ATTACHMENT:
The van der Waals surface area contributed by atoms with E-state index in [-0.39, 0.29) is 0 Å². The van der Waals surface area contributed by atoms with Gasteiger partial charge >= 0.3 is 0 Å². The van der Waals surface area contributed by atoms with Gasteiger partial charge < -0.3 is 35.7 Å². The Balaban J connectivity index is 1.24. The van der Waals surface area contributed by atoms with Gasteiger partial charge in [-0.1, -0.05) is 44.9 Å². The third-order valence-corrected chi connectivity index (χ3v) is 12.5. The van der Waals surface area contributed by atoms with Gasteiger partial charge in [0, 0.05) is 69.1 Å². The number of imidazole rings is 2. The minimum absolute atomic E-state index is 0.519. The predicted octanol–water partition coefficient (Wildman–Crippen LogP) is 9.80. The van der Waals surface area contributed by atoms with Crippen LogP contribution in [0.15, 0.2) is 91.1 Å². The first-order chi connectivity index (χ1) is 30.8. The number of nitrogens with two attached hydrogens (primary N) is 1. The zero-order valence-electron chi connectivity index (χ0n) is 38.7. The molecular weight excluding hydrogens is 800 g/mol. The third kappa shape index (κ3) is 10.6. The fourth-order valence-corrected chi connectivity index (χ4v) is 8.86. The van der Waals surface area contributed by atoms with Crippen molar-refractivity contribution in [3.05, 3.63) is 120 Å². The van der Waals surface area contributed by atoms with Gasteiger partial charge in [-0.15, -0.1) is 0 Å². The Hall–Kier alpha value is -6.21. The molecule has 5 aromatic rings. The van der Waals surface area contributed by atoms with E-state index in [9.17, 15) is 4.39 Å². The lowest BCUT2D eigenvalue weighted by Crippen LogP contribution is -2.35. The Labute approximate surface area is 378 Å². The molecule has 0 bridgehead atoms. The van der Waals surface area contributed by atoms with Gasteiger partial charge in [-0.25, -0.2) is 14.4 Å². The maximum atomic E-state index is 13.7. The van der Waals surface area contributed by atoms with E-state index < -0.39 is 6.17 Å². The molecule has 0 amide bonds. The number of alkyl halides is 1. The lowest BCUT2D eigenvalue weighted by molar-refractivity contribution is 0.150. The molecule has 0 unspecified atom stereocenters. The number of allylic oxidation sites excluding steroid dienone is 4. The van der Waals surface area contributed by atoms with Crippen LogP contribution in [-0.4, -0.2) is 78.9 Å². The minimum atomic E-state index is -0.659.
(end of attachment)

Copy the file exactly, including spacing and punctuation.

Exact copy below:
The van der Waals surface area contributed by atoms with E-state index in [-0.39, 0.29) is 0 Å². The van der Waals surface area contributed by atoms with Gasteiger partial charge >= 0.3 is 0 Å². The van der Waals surface area contributed by atoms with Gasteiger partial charge < -0.3 is 35.7 Å². The Balaban J connectivity index is 1.24. The van der Waals surface area contributed by atoms with Gasteiger partial charge in [-0.1, -0.05) is 44.9 Å². The third-order valence-corrected chi connectivity index (χ3v) is 12.5. The van der Waals surface area contributed by atoms with Gasteiger partial charge in [0, 0.05) is 69.1 Å². The number of imidazole rings is 2. The minimum absolute atomic E-state index is 0.519. The predicted octanol–water partition coefficient (Wildman–Crippen LogP) is 9.80. The van der Waals surface area contributed by atoms with Crippen LogP contribution in [0.15, 0.2) is 91.1 Å². The first-order chi connectivity index (χ1) is 30.8. The number of nitrogens with two attached hydrogens (primary N) is 1. The zero-order valence-electron chi connectivity index (χ0n) is 38.7. The molecular weight excluding hydrogens is 800 g/mol. The third kappa shape index (κ3) is 10.6. The fourth-order valence-corrected chi connectivity index (χ4v) is 8.86. The van der Waals surface area contributed by atoms with Crippen molar-refractivity contribution in [3.05, 3.63) is 120 Å². The van der Waals surface area contributed by atoms with Gasteiger partial charge in [-0.15, -0.1) is 0 Å². The Hall–Kier alpha value is -6.21. The molecule has 5 aromatic rings. The van der Waals surface area contributed by atoms with E-state index in [9.17, 15) is 4.39 Å². The lowest BCUT2D eigenvalue weighted by Crippen LogP contribution is -2.35. The Labute approximate surface area is 378 Å². The molecule has 0 bridgehead atoms. The van der Waals surface area contributed by atoms with Gasteiger partial charge in [-0.25, -0.2) is 14.4 Å². The maximum atomic E-state index is 13.7. The van der Waals surface area contributed by atoms with E-state index < -0.39 is 6.17 Å². The molecule has 0 amide bonds. The number of alkyl halides is 1. The lowest BCUT2D eigenvalue weighted by molar-refractivity contribution is 0.150. The molecule has 0 unspecified atom stereocenters. The number of allylic oxidation sites excluding steroid dienone is 4. The van der Waals surface area contributed by atoms with Crippen LogP contribution in [-0.4, -0.2) is 78.9 Å². The minimum atomic E-state index is -0.659.